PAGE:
Libraries and museums.-Sweden possesses libraries and museums connected with most educational institutions, and in the higher grade schools fine laboratories for chemical experiments are found. There are also public libraries in the various districts containing books of an educational and scientific character, which are freely loaned to the people of the district. Among the most noted libraries, which serve as aids to learning, are the Royal Library at Stockholm, the libraries connected with the universities at Cpsala aud Lund, the library connected with the Academy of Sciences at Göteborg, the polytechnic library, the library connected with the Institut Carolin, that of the central bareac of statistics, and of the Academy of Fine Arts, History and Archæology, the collections varying in numbers from over 200,000 volumes in the first mentioned library to about 15,000 in the last mentioned institution. The museums which serve as aids to education are the national museum, with sections for industrial and fine arts; the state historical museum, or "Ryks museum,” which is rich in antiquities; the unuseum of the Swedish Society for Arts and Trades, “Srenska Slöjdforeningen," aiming to develop industries; the Scandinavian ethnographical museum; and museums at Göteborg and tdderralla. (IIVI pp. 198, 203-210; XXIVIII, rols. 1, 2.)
Societies-A large number of learned and scientific societies may be classed under this head, i. e., the Swedish Academy, founded in 1786, aiming to increase knowledge of the language and history of the country; the Academy of Sciences, “Vetenskaps Akademien:" the Academy of Literature, History, and Archæology, “Vittertets, Historia, och Antiqvitets Akademien;" the Academy of Agriculture, “LandtbruksAkademied;" the Academy of Fine Arts, “Akademien för de Fria Konsterna ;" the Academy of Music, "Musikaliska Akademien;" and the Academy of Military Sciences, “ Krigsvetenskaps Akademien," which aids progress in military sciences; the Society for the Historical Study of Scandinavian Paleography, - Samfundet för Utgifvande af Handskrifter rörande Skandinaviens Historia;" and many other societies which promote the study of geology, anthropology, archæology, medicine and pharmacy, horticulture, pedagogs, etc. (XXVI, pp. 202203; XIVI, pp. 199–203; IL, pp. 96-97.)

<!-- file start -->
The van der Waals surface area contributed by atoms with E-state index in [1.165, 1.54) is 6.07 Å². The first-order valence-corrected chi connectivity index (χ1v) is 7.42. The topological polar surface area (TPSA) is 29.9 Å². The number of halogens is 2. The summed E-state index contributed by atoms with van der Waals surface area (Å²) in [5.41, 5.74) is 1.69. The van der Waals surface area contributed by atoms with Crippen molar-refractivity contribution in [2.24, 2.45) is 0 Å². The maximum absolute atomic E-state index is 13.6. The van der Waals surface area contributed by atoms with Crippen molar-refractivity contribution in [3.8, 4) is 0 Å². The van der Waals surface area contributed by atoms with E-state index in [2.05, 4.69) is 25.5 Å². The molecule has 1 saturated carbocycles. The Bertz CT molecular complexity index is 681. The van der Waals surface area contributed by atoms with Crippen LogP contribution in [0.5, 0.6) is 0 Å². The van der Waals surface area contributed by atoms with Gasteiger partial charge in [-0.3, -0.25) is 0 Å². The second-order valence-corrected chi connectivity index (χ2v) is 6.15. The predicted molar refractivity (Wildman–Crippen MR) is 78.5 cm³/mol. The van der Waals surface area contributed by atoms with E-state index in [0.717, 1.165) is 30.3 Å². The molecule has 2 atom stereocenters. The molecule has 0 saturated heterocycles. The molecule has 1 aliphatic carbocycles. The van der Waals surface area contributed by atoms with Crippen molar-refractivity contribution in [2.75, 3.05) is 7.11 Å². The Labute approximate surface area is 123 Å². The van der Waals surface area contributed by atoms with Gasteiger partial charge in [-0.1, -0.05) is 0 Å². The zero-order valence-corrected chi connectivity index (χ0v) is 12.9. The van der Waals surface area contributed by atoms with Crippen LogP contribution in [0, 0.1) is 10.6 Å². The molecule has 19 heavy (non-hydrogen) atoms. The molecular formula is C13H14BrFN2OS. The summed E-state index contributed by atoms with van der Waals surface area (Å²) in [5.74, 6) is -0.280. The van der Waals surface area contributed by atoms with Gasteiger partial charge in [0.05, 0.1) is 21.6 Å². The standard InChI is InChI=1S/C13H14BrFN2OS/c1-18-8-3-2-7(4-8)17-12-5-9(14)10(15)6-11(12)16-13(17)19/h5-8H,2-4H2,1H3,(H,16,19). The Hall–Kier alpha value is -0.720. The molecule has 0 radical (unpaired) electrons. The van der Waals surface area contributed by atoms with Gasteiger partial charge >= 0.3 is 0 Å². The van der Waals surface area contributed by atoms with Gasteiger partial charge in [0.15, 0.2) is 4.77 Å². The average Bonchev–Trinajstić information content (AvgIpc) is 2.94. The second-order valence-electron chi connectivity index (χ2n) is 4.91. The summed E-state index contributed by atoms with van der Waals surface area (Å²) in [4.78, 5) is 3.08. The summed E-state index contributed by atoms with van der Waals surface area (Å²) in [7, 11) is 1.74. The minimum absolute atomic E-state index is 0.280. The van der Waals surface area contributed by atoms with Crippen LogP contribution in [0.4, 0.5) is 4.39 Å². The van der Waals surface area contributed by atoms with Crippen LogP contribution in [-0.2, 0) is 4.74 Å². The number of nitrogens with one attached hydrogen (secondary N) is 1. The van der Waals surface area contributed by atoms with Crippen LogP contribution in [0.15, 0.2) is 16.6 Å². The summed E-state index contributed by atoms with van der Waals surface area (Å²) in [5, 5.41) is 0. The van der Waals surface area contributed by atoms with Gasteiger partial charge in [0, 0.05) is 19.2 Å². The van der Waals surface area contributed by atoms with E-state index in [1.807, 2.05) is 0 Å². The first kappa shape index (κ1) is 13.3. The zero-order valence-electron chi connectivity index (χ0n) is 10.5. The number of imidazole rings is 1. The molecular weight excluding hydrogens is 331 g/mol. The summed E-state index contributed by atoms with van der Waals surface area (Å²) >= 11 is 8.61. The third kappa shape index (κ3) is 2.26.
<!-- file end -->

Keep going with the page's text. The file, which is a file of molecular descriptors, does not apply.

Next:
Another society, the “Handarbetet-Vänner," established in 1874, encourages and develops home industries for women, especially from the artistic side, instruction being given in embroidery, lace making, and wearing. (ITII, p. 53.)
School sarings banks.-Savings banks and postal savings banks are thorougbly established in Sweden and benefit a large class of employés, but whether there are school savings banks is unknown to date. (Xy, sup.)
Charities.-Public charities for the benefit of the working classes and others are quite numeroas. There are hospitals and societies, twenty charitable institutions to help the ignorant and vicious, temperance societies, and in fact philanthropic institutions too numerous to men. tion. (XV, sup.)
Schools for special classes. Among the schools for special classes is the school for the deaf and dumb at Manilla, which was also open to the blind until recently, but now the blind to the number of 400 are taught in special institutions supported by the state. The instruction for this class is both theoretical and practical, comprising preparatory and primary courses, and special attention is paid to Slöjd training.
Instrumental music and singing and trades suited to their condition are also taught. There are eighteen schools for deaf mutes, four of them state institutions, six established by communities, and the others free schools with scholarships established by the government. A normal department for teachers of this class is attached to the Manilla school. The course of study is two years in duration, and pupils are taught by the articulation method.' (XVIII, pp. 29, 33, 37, 40.)